I have the following block of text in a file:

test3.legacy test4.legacy test3 test3.kami

I only want to search for test3 as a whole and replace it with nothing. Unfortunately, all my attempts have removed test3 from test3.legacy and test3.kami. I've tried:

sed 's/^test3://g' myfile.txt
sed 's/\btest3\b//g' myfile.txt
sed 's/\<test3\>//g' myfile.txt

without any luck. Any ideas how I can resolve this please?

EDIT: Most attempts have resulted in the following: .legacy test4.legacy .kami

5 Answers 5


Is this what you want?

$ sed 's/\(^\| \)test3\( \|$\)/\1/g' file
test3.legacy test4.legacy test3.kami

This say

   (^ start of line OR space)
   (space OR end of line)
with match 1 (AKA space or start of line)


And as so elegantly put by the good @Stephane Chazelas this would not take care of certain cases. Also emphasize on the portability part. See answer below.

A GNU variant could, (hopefully), be:

sed 's/\(^\| \)\(test3\( \|$\)\)*/\1/g'
# Or perhaps:
sed 's/\(^\| \)\(test3\( \|$\)\)\+/\1/g'

taking care of repetitive matches. Optionally one would take care of multiple spaces etc as well. Depending on input.


As an alternative perhaps (only meant as a starting point):

sed 's/\Wtest3\W/ /g'

Not this I assume:

$ sed 's/test3\.\?[^ ]* *//g' file
  • Sukminder, the first command was perfect! Thank you! Would you mind explaining the reason for the pipes (|)?
    – maGz
    Commented May 5, 2013 at 19:31
  • It is not perfect as to if start or end of line. Correcting.
    – Runium
    Commented May 5, 2013 at 19:36
  • Now you're just showing off 8-)
    – slm
    Commented May 5, 2013 at 19:37
  • 1
    Note that none of \|, \W or \? are standard sed. So the above will work with GNU sed, but probably not many others. Commented May 5, 2013 at 19:54
  • 1
    The first one would fail to remove the second test3 in test3 test3. The second would turn x.test3.y into x y. Commented May 5, 2013 at 20:12

I'd look for test3 wrapped with a space on either side, \s, given your example rather than try and use the word boundary notation.

For example

$ echo "test3.legacy test4.legacy test3 test3.kami" | sed 's/\stest3\s/ /g'
test3.legacy test4.legacy test3.kami

The above looks for space test3 space and replaces this with just a space.

NOTE: This won't handle the situation where test3 is first in the list!

  • Hi slm, Thank you for the response. Your solution makes sense and also works.
    – maGz
    Commented May 5, 2013 at 19:37
  • Yup, @Sukminder was a little quicker hitting the submit button, thanks for the question 8-).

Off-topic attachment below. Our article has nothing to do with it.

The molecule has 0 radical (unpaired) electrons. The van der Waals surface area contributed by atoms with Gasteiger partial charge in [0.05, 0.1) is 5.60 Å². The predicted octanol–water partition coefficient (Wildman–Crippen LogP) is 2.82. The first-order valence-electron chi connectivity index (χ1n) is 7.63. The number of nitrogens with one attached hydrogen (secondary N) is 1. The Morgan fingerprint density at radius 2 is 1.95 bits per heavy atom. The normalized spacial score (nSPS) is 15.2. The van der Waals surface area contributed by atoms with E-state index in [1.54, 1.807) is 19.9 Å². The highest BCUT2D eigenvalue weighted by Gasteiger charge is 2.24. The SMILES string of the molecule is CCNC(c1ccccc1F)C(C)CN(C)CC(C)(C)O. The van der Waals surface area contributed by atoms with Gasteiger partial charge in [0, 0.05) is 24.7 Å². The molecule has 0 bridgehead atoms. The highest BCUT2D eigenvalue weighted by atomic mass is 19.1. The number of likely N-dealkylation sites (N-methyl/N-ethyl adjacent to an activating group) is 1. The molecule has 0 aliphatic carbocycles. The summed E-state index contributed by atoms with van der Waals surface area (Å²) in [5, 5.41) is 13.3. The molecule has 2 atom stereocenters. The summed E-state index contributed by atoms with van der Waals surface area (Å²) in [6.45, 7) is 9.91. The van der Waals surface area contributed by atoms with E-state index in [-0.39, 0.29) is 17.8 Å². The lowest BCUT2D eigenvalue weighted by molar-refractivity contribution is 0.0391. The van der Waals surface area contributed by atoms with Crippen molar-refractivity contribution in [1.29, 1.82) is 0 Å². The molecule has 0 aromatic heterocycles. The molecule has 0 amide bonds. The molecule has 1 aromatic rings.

– slm
    Commented May 5, 2013 at 19:38
  • 1
    Note that \s is a GNU extension (inspired by perl) and is short for the standard [[:space:]], not [[:blank:]], that is it includes all the horizontal and vertical spacing characters, not just tab and space. It is also locale dependant. Your solution would also fail to remove the second test3 in "x test3 test3 y" Commented May 5, 2013 at 20:07
  • @StephaneChazelas, thanks for the improvement. Question, is it better to adjust our answers in situations like this or leave them and let the comments pick up these nuances? You've corrected a couple of my answers, which I appreciate, since I'm learning like everyone else, but I wasn't sure what was the correct thing to do?
    – slm
    Commented May 5, 2013 at 20:14
  • Up to you really. I'm not sure there's some consensus on that. You can always ask on meta. Nothing wrong in editing the answer to improve or point out the limitations even if you come to realise that through others' comments IMO. Commented May 5, 2013 at 20:27


sed -e 's/.*/ & /' -e :1 -e 's/ test3 / /g;t1' -e 's/^ //;s/ $//'

That is:

  • first add a space at the beginning and end of the line, to not have to consider test3 at the beginning and end specially,
  • replace test3 enclosed in spaces with a single space,
  • repeat the process as long as there are substitutions (to cover the test3 test3 cases).
  • Remove the leading and trailing space that we added initially.

This also worked for me by just removing the word test3

sed 's/ test3 .//g' 
  • This is not going to delete the first t from test3.kami from the block of text as well
    – Anthon
    Commented Mar 15, 2015 at 13:43
sed -e 's/ test3 / /g' -e 's/ test3//g' -e 's/test3 //g' myfile.txt

Please try above

  • A script is not enough without a textual elaboration.
    – peterh
    Commented Jul 9, 2015 at 0:43

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